Officials assessing extent of damage after Whitehall VEC pitches vandalised
Repairing three pitches to cost €1,000, says Home Farm chairman Pat Clifford
The Whitehall VEC pitches were damaged by vandals
Less than a month after council pitches used by the schoolboy section of Cabinteely Football Club were extensively vandalised, pitches at Whitehall VEC, which are used by Home Farm, Whitehall Celtic and Rosmini Gaels, have been damaged.
Home Farm officials were trying to assess the extent of the damage to three pitches – an 11 a-side, nine-a-side and five-a-side – on Sunday afternoon but hope to be able to have the main pitch functional in time for games next weekend. An under-17s match and a girls’ tournament involving three different, younger ages that included sides that had travelled from the North all had to be moved after the damage had been discovered.
“We are lucky because the damage here isn’t as bad [as it was in Cabinteely],” said Home Farm chairman Pat Clifford, who believes those responsible are from the area and initially suspected that the damage had been done with a quad bike before receiving reports back which suggested that it had actually been a stolen car, “but half of the 11 a-side is pretty torn up”.
“It could have been worse but the annoying thing is that anyone would do this at all. It’s not the first time it has happened. We had a similar problem a couple of years back when the pitch was out of action for a month. We think the people doing it are teenagers and need parents to make sure that it doesn’t happen again.
“We hope to be able to use it by next weekend but you are looking at €1,000 or more to get in sand and get some work done on it and that’s doing it on the cheap, really. We’ll know better how we are fixed by Thursday.”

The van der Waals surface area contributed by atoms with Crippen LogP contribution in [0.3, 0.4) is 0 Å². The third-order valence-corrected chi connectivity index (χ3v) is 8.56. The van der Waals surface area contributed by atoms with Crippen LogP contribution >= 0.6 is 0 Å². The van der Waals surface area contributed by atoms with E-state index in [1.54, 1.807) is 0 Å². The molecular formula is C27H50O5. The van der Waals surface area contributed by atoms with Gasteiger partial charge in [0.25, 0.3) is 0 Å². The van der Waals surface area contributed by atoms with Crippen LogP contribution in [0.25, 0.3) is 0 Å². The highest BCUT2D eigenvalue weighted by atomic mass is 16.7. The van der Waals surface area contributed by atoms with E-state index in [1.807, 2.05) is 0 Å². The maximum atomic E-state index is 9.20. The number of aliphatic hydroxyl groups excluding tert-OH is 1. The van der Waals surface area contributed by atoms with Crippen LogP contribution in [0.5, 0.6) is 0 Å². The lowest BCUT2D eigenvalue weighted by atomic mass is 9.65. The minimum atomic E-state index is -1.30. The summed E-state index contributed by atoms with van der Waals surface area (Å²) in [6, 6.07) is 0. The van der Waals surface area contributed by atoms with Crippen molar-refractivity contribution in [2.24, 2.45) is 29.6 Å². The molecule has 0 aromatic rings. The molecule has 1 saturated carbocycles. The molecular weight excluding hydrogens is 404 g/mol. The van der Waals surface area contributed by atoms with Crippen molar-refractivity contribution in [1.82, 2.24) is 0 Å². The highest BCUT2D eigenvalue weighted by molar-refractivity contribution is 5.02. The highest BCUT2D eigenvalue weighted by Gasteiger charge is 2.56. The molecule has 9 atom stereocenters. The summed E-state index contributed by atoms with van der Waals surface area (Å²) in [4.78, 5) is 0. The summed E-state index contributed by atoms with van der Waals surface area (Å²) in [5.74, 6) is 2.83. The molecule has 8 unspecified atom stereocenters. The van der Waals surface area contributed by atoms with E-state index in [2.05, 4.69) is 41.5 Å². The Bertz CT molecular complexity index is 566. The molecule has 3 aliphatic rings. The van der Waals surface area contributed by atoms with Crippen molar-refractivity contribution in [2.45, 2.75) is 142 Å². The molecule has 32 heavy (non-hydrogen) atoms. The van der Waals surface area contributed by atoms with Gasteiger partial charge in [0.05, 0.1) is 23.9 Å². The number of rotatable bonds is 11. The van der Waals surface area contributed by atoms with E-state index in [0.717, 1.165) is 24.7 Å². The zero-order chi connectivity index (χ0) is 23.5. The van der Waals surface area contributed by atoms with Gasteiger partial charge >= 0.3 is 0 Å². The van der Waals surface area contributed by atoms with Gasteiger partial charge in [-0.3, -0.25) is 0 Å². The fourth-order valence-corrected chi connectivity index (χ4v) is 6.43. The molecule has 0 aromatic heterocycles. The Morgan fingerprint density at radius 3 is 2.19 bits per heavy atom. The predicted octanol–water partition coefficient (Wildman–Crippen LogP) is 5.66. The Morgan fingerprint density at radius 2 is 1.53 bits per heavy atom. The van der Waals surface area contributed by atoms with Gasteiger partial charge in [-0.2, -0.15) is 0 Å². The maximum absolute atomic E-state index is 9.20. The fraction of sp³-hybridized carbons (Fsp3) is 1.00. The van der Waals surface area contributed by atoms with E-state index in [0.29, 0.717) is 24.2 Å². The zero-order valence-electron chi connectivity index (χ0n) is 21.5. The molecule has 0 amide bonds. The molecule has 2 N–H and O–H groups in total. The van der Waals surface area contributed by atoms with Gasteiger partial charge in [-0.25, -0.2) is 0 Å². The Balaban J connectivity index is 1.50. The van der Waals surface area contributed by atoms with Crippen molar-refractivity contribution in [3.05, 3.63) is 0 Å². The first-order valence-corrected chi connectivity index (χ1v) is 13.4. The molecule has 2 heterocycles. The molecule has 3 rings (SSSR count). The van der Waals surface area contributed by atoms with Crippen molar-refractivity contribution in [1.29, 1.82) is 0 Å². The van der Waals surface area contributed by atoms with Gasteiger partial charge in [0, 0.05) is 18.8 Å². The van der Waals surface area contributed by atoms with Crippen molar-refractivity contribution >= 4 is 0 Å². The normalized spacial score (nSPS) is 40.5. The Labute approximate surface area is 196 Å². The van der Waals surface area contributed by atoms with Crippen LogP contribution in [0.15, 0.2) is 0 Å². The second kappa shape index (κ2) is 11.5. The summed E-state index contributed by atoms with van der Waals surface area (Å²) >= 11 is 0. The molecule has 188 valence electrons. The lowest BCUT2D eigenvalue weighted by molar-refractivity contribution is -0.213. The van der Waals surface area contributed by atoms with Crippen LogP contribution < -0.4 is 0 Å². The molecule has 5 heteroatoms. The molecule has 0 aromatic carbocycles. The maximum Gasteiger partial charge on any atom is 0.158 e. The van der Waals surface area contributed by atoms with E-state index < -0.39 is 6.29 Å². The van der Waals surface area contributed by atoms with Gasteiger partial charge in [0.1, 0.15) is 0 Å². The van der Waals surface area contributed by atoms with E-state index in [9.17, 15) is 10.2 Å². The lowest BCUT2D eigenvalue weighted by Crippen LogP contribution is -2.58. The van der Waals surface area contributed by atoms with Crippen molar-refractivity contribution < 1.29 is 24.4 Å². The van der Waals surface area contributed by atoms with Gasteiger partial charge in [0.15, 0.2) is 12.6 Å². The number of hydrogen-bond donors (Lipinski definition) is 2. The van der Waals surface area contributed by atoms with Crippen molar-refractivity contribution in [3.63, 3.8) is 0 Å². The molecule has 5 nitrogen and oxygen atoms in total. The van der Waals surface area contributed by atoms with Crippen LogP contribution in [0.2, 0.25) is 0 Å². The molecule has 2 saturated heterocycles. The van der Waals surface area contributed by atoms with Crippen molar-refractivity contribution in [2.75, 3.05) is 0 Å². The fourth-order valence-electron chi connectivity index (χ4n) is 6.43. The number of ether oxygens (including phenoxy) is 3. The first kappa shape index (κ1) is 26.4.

Representatives of the country’s elite level referees, meanwhile, will meet with League of Ireland officials on Thursday when the failure of almost a third of the league’s panel of match officials to pass new Fifa fitness tests is set to be discussed.
The tests involve requiring officials to cover particular distances in specified times and the problems arose after standards were dramatically raised from last year and 23 of the 70 participants over the weekend failed to meet the new required levels. It is expected that those who did not pass will be given the opportunity to undergo the tests again before the start of the new league season.
The meeting on Thursday had previously been scheduled to discuss payments and expenses for the coming season but there is growing anger on the referees’ side over a series of cutbacks that are viewed as having left match officials badly under-resourced.
A number of referees at a seminar on Saturday intended to discuss outstanding issues ahead of the new season, including changes to the laws of the game, are reported to have walked out in protest at the fact that it had been cut from two days to one with less than an hour said to have been set aside for a briefing on the rule changes.
Although clubs often complain about the cost of having their games refereed, the match officials say that they have had to buy their own equipment, including headsets, in recent seasons.